To engage the next generation of advocates, ASAP has created lesson plans for ages 5 and up to promote refugee awareness and encourage dialogue among families. Lessons for younger learners may include elements of storytelling, dress up, language exchange, cultural exchange, arts & crafts, and movement-based activities. Educational events for older learners are designed to spark discussion regarding history, social studies, religion, political science, and the humanities. All events are co-facilitated by an ASAP staff member and an asylum seeker or asylee.
ASAP is committed to advocating at both the individual and structural levels to increase access to services, supports, and opportunities for asylum seekers and their families. ASAP works with a variety of stakeholders to offer policymakers greater insight into the asylum seeker experience. Our goal is to influence policy that more fully recognizes the rights of asylum seekers and to campaign for a fair and just asylum process.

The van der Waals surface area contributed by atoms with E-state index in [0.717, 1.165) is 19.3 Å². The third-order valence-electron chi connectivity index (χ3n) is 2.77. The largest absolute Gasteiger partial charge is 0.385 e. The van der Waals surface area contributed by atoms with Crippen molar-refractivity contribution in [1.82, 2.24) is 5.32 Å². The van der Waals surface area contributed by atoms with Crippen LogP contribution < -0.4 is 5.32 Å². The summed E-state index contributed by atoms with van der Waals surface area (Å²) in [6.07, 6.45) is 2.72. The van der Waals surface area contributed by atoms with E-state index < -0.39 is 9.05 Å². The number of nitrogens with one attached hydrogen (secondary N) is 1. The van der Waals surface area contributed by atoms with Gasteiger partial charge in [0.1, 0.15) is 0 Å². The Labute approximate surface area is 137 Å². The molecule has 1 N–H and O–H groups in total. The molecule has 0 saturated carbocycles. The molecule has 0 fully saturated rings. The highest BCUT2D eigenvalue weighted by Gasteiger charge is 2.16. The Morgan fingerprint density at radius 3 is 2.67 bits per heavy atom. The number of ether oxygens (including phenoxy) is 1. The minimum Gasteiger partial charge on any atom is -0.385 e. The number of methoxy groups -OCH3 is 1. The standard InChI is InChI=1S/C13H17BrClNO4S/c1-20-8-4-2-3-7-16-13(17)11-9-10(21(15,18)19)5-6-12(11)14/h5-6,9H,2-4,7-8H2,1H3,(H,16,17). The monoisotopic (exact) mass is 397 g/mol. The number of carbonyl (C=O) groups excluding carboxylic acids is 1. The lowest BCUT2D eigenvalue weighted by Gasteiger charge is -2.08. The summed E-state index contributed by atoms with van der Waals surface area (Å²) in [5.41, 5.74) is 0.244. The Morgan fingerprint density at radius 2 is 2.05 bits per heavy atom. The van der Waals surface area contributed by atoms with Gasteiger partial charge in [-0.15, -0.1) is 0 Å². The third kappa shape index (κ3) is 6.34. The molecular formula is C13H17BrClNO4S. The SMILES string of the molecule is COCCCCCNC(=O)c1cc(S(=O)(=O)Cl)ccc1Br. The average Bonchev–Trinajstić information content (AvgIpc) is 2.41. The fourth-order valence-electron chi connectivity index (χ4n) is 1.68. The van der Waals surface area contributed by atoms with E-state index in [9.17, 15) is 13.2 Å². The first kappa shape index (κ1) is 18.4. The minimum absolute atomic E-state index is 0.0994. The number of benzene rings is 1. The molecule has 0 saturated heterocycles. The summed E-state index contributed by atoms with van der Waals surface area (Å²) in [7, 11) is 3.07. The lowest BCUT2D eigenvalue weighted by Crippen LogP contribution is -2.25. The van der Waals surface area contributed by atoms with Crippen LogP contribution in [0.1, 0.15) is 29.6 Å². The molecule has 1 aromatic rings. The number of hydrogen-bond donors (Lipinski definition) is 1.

Ongoing research has shown that various environmental factors pose continued risk to refugee well-being; however, recent academic studies now suggest one's post-migration environment has a greater influence on individual health and mental health than pre-migration factors including trauma. ASAP is committed to investigating the interplay between post-migration factors and psychosocial well-being to better understand how resources can efficiently, effectively, and equitably meet the needs of asylum seekers and their families. ASAP works to advance the field of refugee and immigrant studies by producing and supporting scholarly research that investigates the needs and contributions of asylum seekers in the U.S.